The Galactic Inquirer

Interstellar Communications




It took less than two billion years for our Milky Way Galaxy to emerge from the chaos of the Hot Big Bang some 13.8 billion years ago. Another 7 billion years would elapse before our Sun and Solar System took form. During this time, the thermonuclear processing of matter in the cores of stars and during the violent deaths of massive stars collectively forged the heavy elements that characterize our rocky home planet.

On Earth’s moist surface, microbial life took hold less than a billion years after the Sun turned on. Yet another three billion years would have to pass, before multi-cellular life forms began to leave fossil records in the accumulating sediments of sand, mud, and limestone. The remaining 500 million years up to the present day have witnessed the successive flourishing of primitive sea animals, land animals, flowering plants, dinosaurs, mammals, and – in the last two million years – humans.

Timeline of Earth’s history, including the origin of microbial life 3.8 billion years ago and the evolution of multi-cellular life forms to the present day. Courtesy of Andree Valley (see ).

Homo sapiens began creating their distinctive and enduring stone tools, middens, and burials about 100,000 years ago. Only in the last century (1/1000 the history of modern humans and 1/ 50-million the history of Earth) have we begun to telecommunicate beyond Earth. Using radio and television transmitters, we have become inadvertent players on the galactic stage. Already, our broadcasts have faintly traveled past thousands of stars and their associated planetary systems.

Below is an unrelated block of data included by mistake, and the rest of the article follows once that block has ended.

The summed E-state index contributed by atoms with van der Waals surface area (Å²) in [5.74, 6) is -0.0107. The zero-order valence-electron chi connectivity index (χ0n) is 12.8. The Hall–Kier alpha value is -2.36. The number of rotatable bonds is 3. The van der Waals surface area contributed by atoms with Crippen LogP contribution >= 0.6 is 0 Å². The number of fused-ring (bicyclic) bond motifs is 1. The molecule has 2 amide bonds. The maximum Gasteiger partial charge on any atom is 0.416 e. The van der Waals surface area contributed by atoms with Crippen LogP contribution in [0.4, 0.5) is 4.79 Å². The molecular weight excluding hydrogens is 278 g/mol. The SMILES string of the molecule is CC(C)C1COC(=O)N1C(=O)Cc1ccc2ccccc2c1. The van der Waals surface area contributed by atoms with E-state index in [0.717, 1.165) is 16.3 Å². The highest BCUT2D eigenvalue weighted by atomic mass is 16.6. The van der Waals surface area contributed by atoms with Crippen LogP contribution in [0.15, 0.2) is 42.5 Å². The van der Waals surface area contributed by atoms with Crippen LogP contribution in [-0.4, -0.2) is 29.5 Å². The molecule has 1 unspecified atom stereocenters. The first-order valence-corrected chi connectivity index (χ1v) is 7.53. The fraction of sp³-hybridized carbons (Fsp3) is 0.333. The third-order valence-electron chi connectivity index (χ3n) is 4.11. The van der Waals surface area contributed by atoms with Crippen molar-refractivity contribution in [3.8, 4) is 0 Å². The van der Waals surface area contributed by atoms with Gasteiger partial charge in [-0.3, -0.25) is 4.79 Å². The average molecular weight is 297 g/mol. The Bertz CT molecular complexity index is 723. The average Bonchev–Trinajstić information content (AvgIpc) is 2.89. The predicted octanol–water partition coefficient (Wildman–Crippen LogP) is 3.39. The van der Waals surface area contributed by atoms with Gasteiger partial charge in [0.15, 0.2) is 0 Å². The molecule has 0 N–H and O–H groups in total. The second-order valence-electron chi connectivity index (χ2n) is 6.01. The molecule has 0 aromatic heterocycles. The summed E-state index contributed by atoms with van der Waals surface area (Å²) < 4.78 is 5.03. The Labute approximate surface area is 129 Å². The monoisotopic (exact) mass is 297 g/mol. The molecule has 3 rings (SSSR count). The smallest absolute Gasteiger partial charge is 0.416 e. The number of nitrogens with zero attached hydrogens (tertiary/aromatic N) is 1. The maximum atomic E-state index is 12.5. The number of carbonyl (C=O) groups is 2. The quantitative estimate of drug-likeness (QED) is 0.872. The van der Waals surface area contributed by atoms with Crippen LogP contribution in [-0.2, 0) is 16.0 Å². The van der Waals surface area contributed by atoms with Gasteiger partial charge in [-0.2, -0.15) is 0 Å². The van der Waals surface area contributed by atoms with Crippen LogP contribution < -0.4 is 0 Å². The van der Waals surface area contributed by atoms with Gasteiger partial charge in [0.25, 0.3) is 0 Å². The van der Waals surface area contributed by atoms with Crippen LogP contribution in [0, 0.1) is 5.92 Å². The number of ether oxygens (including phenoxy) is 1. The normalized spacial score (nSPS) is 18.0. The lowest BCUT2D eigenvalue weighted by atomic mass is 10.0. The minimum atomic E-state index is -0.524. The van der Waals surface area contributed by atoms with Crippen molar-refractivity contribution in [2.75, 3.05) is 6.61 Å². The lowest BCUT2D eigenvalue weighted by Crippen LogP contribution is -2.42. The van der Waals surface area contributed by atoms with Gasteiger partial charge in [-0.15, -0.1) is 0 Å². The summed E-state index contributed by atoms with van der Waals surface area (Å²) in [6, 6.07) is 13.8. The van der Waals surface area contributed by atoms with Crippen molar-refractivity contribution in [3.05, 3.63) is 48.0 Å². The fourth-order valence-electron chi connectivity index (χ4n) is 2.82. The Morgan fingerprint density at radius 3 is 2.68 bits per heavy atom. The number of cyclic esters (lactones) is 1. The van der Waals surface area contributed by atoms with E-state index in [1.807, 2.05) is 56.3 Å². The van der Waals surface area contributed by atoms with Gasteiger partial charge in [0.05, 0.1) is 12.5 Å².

The Allen Array of radio telescopes is scanning the sky for artificial signals from extraterrestrial intelligences. Image courtesy of the SETI Insitute (see < >).

We have also begun the search for distinctive electromagnetic signals from technologically communicative life forms beyond Earth. What those species may be and what sort of signals that they may be sending out remain highly challenging questions. Once the exclusive province of science fiction authors, the topic of Interstellar Communications has come into its own as a scientific and technological field worthy of deliberate investigation.

The following journals currently host peer-reviewed technical articles on the Search for Extraterrestrial Intelligence (SETI) and the even more provocative topic of Communications with Extraterrestrial Intelligence (CETI).

Acta Astronautica (Amsterdam: Elsevier Publications)

… See

Astrobiology (New Rochelle, NY: Mary Ann Liebert Inc., Publications)

… See

International Journal of Astrobiology (Cambridge, UK: Cambridge University Press)

… See



One of the key missions of The Galactic Inquirer is to bridge the gap between the rigorous researcher and the curious public. Towards these ends, the editors of The Galactic Inquirer welcome publicly-accessible communications that help to illuminate the topics of Interstellar Communications. We seek non-technical articles, commentaries, book reviews, profiles, and photo-essays that are well-crafted and engaging.

Submissions should be in Word 97-2003 (.doc) or later formats (.docx), and should contain from 500 to 2000 words. The latter requirement is to ensure that The Galactic Inquirer is much more than an aggregator of word “bites.” All photos and figures should include captions, credits, and associated permissions. Any references at the end of a contribution should help the general-interest reader make greater sense of the subject at hand. Articles in Scientific American and American Scientist can provide a helpful template for formatting your submission.